I am afraid, I must express that this is a markedly shallow performance.
Acting style is caricatural across the entirety of the cast, not so much an issue on the performers’ part but on that of the writing, which remains incredibly superficial, predictable and unvitalised.
Jonny Amies (playing Maggio) certainly stands out from the rest of the cast, especially with the majority of lines being offered to him, despite his secondary significance in the plot, and this is because of the particularised and credible, though certainly not naturalistic, profile he presents. Nevertheless, led by the text, even his portrayal remains, overall, robotic and unvaried. Amies has a propensity to perform his lines energetically, fast, and then to physically retract, leaning backwards, becoming silent. This pattern persists throughout his entire performance but does present itself significantly less frequently as the performance progresses.
Other breaths of fresh air include Eve Polycarpou (playing Mrs Kipfer), Carley Stenson (playing Karen) and Desmonda Cathabel (playing Lorene) who also share a good degree of particularisation, credibility and conviction in their portrayals, despite text and direction. All other performers, I am afraid, seem unable to fight against the sterility and superficiality of the text and hence succumb to — and understandably so.
The text itself races through a vague and unenlightening narrative, relying upon its audience’s pre-existing knowledge of the source-text upon which this musical is based, James Jones’s novel, for any profound appeal in its fragmented, rushed and vignette-heavy narrative. More importantly, however, it relies upon their acceptance of its plot ‘developments’ — or, rather, ‘incidents’ — such as the fact that after one, singular meeting that sees Prewitt (Robin Hayward) barely interact with Lorene, question her circumstances and promptly leave, we are to believe that the two have a strong, destined and vibrant burgeoning love, to overlook the lack of information we have received to contextualise their romantic duet and to regard their ‘love story’ as profound and moving. Other elements are simply glossed over: Karen’s affairs, Prewitt’s inability to fight due to related trauma, the soldiers’ difficulties with being involved in the army…and suddenly we have a brothel and a plague of illicit homosexual activity. Even the chronology of these events is ill-communicated, with the play beginning in early December and moving through to the end of December, only to return back to the 7th halfway through, with no comprehensible explanation. It seems that the writers, Tim Rice, Stuart Brayson, Donald Rice and Bill Oakes, have struggled intensely to condense Jones’s story into a coherent, articulate, structured and resonant performance, transforming it, instead, into a mere sensationalist typification of its themes and character types.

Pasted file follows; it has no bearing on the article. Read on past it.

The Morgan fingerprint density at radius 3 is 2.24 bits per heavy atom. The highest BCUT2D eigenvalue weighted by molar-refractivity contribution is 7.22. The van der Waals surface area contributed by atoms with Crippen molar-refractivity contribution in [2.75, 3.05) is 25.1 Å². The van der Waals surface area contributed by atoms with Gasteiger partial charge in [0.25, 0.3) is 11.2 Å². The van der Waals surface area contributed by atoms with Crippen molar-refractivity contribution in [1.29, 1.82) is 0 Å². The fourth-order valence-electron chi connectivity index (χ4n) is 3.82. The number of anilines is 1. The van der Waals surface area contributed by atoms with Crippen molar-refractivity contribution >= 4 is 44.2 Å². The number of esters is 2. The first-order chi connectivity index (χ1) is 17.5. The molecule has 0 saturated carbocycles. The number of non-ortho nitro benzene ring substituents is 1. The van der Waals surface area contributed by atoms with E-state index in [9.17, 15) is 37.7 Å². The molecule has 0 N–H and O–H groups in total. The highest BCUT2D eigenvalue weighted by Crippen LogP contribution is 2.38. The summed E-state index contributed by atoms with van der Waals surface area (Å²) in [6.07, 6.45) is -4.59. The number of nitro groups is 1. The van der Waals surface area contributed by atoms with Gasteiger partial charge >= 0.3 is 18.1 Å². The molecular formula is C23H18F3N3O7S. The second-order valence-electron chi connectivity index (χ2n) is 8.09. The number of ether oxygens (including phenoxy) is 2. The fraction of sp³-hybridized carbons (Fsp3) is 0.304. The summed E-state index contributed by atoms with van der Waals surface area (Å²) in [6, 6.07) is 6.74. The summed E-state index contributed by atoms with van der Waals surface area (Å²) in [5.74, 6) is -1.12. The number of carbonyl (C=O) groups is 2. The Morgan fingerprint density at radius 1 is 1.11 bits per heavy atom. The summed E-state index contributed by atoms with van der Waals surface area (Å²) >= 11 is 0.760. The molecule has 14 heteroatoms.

The resulting superficiality is notably unaided by the overly sentimental and wallowing solos we are endlessly presented, as well as the general lyrics of the musical. Hammy, self-centred, it seems as though the lyricists are relying upon the songs to invoke emotion and feeling in a story otherwise devoid of character development, relatability and psychological realism. Similarly, it is also clear that the creatives are relying on the stock clown/dork figure, in regard to Maggio, to invoke an emotional response from the audience, particularly with the tribulations that he undergoes. These ‘techniques’ feel far too deliberate, prising psychological results from the audience members, as opposed to concentrating on coherent and resonant contexts and events that shape our characters and their psychologies.
Admittedly, the choruses of a good number of the songs are well composed and engaging, but the vast, vast majority of the lyrics are repetitive and insignificant or, more infrequently, overly sentimental in comparison to the play’s spoken content.
The traverse staging, practically a round stage with the few audience members permitted along the sides of the stage, is a most peculiar decision, given that the creatives have paid little attention in choreography and blocking to the performers’ visibility, unaided by the set design’s (by Stewart Charlesworth) pillars and palm trees on each corner. On the topic of choreography (by Cressida Carré), this is incredibly repetitive and unvaried, with the majority of movement isolated to the upper body. Lending to this aforementioned caricaturality, saluting, marching and filing quickly become an all-too-familiar repertoire.